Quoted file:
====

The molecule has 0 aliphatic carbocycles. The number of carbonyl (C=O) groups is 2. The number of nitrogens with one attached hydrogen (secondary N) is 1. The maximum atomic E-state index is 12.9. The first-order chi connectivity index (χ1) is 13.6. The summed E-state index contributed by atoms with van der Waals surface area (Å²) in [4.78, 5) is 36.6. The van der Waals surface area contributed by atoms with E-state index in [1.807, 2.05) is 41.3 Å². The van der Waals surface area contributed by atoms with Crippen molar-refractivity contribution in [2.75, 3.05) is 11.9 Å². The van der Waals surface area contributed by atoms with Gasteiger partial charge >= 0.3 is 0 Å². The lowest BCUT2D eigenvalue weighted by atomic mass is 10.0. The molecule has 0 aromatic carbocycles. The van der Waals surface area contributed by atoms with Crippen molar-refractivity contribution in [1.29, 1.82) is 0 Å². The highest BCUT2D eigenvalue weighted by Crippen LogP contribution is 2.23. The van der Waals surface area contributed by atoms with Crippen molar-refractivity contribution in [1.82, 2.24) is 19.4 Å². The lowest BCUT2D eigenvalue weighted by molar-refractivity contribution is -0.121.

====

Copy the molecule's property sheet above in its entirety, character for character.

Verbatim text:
The molecule has 0 aliphatic carbocycles. The number of carbonyl (C=O) groups is 2. The number of nitrogens with one attached hydrogen (secondary N) is 1. The maximum atomic E-state index is 12.9. The first-order chi connectivity index (χ1) is 13.6. The summed E-state index contributed by atoms with van der Waals surface area (Å²) in [4.78, 5) is 36.6. The van der Waals surface area contributed by atoms with E-state index in [1.807, 2.05) is 41.3 Å². The van der Waals surface area contributed by atoms with Crippen molar-refractivity contribution in [2.75, 3.05) is 11.9 Å². The van der Waals surface area contributed by atoms with Gasteiger partial charge >= 0.3 is 0 Å². The lowest BCUT2D eigenvalue weighted by atomic mass is 10.0. The molecule has 0 aromatic carbocycles. The van der Waals surface area contributed by atoms with Crippen molar-refractivity contribution in [1.29, 1.82) is 0 Å². The highest BCUT2D eigenvalue weighted by Crippen LogP contribution is 2.23. The van der Waals surface area contributed by atoms with Crippen molar-refractivity contribution in [1.82, 2.24) is 19.4 Å². The lowest BCUT2D eigenvalue weighted by molar-refractivity contribution is -0.121.